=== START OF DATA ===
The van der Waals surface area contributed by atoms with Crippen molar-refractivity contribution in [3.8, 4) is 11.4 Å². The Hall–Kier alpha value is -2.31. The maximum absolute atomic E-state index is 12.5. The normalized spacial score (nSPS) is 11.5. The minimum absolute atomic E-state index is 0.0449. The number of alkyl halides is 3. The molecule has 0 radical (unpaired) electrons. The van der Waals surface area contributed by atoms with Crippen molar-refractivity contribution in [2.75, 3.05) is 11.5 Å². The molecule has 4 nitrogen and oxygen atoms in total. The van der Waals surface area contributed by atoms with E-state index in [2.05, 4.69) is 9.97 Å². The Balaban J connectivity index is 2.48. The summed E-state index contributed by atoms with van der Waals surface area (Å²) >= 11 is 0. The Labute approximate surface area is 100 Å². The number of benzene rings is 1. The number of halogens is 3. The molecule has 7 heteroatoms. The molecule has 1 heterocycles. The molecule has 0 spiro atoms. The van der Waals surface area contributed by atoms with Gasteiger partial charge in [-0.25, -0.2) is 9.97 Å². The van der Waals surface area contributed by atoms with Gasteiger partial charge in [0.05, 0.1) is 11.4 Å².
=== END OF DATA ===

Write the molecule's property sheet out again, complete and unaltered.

The van der Waals surface area contributed by atoms with Crippen molar-refractivity contribution in [3.8, 4) is 11.4 Å². The Hall–Kier alpha value is -2.31. The maximum absolute atomic E-state index is 12.5. The normalized spacial score (nSPS) is 11.5. The minimum absolute atomic E-state index is 0.0449. The number of alkyl halides is 3. The molecule has 0 radical (unpaired) electrons. The van der Waals surface area contributed by atoms with Crippen molar-refractivity contribution in [2.75, 3.05) is 11.5 Å². The molecule has 4 nitrogen and oxygen atoms in total. The van der Waals surface area contributed by atoms with E-state index in [2.05, 4.69) is 9.97 Å². The Balaban J connectivity index is 2.48. The summed E-state index contributed by atoms with van der Waals surface area (Å²) >= 11 is 0. The Labute approximate surface area is 100 Å². The number of benzene rings is 1. The number of halogens is 3. The molecule has 7 heteroatoms. The molecule has 1 heterocycles. The molecule has 0 spiro atoms. The van der Waals surface area contributed by atoms with Gasteiger partial charge in [-0.25, -0.2) is 9.97 Å². The van der Waals surface area contributed by atoms with Gasteiger partial charge in [0.05, 0.1) is 11.4 Å².